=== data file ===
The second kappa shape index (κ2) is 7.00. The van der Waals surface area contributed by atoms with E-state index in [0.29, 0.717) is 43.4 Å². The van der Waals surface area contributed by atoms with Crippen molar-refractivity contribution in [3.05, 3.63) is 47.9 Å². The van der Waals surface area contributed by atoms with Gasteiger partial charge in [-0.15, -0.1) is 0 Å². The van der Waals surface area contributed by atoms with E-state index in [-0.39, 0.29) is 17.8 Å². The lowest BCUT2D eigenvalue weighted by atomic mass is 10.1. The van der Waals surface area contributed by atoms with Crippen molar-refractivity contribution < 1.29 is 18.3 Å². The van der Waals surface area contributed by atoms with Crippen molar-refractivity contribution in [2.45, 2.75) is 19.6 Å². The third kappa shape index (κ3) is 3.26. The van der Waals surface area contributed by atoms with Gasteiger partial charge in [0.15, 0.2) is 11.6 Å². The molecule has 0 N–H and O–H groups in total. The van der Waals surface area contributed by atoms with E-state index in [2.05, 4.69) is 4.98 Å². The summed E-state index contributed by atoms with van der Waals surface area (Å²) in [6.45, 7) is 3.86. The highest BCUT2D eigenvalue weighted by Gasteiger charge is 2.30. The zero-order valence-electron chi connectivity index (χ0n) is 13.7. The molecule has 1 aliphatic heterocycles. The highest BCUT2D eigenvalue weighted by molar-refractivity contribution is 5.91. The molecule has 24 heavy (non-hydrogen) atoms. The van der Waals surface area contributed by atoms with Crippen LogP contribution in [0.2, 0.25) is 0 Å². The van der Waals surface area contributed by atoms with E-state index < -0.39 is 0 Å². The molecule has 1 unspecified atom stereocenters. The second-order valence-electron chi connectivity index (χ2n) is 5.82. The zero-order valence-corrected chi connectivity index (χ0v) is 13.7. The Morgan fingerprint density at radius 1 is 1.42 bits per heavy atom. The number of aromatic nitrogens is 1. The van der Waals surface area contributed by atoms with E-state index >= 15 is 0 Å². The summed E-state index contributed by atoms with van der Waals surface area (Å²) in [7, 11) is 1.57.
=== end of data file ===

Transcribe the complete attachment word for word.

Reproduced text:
The second kappa shape index (κ2) is 7.00. The van der Waals surface area contributed by atoms with E-state index in [0.29, 0.717) is 43.4 Å². The van der Waals surface area contributed by atoms with Crippen molar-refractivity contribution in [3.05, 3.63) is 47.9 Å². The van der Waals surface area contributed by atoms with Gasteiger partial charge in [-0.15, -0.1) is 0 Å². The van der Waals surface area contributed by atoms with E-state index in [-0.39, 0.29) is 17.8 Å². The lowest BCUT2D eigenvalue weighted by atomic mass is 10.1. The van der Waals surface area contributed by atoms with Crippen molar-refractivity contribution < 1.29 is 18.3 Å². The van der Waals surface area contributed by atoms with Crippen molar-refractivity contribution in [2.45, 2.75) is 19.6 Å². The third kappa shape index (κ3) is 3.26. The van der Waals surface area contributed by atoms with Gasteiger partial charge in [0.15, 0.2) is 11.6 Å². The molecule has 0 N–H and O–H groups in total. The van der Waals surface area contributed by atoms with E-state index in [2.05, 4.69) is 4.98 Å². The summed E-state index contributed by atoms with van der Waals surface area (Å²) in [6.45, 7) is 3.86. The highest BCUT2D eigenvalue weighted by Gasteiger charge is 2.30. The zero-order valence-electron chi connectivity index (χ0n) is 13.7. The molecule has 1 aliphatic heterocycles. The highest BCUT2D eigenvalue weighted by molar-refractivity contribution is 5.91. The molecule has 24 heavy (non-hydrogen) atoms. The van der Waals surface area contributed by atoms with Crippen LogP contribution in [0.2, 0.25) is 0 Å². The van der Waals surface area contributed by atoms with E-state index < -0.39 is 0 Å². The molecule has 1 unspecified atom stereocenters. The second-order valence-electron chi connectivity index (χ2n) is 5.82. The zero-order valence-corrected chi connectivity index (χ0v) is 13.7. The Morgan fingerprint density at radius 1 is 1.42 bits per heavy atom. The number of aromatic nitrogens is 1. The van der Waals surface area contributed by atoms with E-state index >= 15 is 0 Å². The summed E-state index contributed by atoms with van der Waals surface area (Å²) in [7, 11) is 1.57.